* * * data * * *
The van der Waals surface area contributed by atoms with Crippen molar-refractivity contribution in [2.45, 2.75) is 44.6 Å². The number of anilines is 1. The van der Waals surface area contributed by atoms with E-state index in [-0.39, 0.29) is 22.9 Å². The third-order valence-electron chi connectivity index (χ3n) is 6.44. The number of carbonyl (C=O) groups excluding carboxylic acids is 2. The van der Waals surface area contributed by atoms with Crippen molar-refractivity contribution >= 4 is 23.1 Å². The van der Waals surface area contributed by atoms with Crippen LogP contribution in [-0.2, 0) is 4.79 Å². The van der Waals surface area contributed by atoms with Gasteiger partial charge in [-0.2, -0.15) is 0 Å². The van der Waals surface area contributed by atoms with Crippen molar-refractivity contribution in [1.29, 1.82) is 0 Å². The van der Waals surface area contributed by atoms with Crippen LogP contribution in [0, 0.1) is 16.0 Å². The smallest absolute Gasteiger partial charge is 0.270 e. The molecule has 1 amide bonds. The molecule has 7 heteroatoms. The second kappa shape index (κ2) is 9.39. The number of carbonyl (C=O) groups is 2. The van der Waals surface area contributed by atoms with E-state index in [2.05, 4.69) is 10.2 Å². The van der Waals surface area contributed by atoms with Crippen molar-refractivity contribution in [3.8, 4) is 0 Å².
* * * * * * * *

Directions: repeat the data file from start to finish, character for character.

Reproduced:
The van der Waals surface area contributed by atoms with Crippen molar-refractivity contribution in [2.45, 2.75) is 44.6 Å². The number of anilines is 1. The van der Waals surface area contributed by atoms with E-state index in [-0.39, 0.29) is 22.9 Å². The third-order valence-electron chi connectivity index (χ3n) is 6.44. The number of carbonyl (C=O) groups excluding carboxylic acids is 2. The van der Waals surface area contributed by atoms with Crippen molar-refractivity contribution >= 4 is 23.1 Å². The van der Waals surface area contributed by atoms with Crippen LogP contribution in [-0.2, 0) is 4.79 Å². The van der Waals surface area contributed by atoms with Gasteiger partial charge in [-0.2, -0.15) is 0 Å². The van der Waals surface area contributed by atoms with Crippen molar-refractivity contribution in [1.29, 1.82) is 0 Å². The van der Waals surface area contributed by atoms with Crippen LogP contribution in [0, 0.1) is 16.0 Å². The smallest absolute Gasteiger partial charge is 0.270 e. The molecule has 1 amide bonds. The molecule has 7 heteroatoms. The second kappa shape index (κ2) is 9.39. The number of carbonyl (C=O) groups is 2. The van der Waals surface area contributed by atoms with E-state index in [2.05, 4.69) is 10.2 Å². The van der Waals surface area contributed by atoms with Crippen molar-refractivity contribution in [3.8, 4) is 0 Å².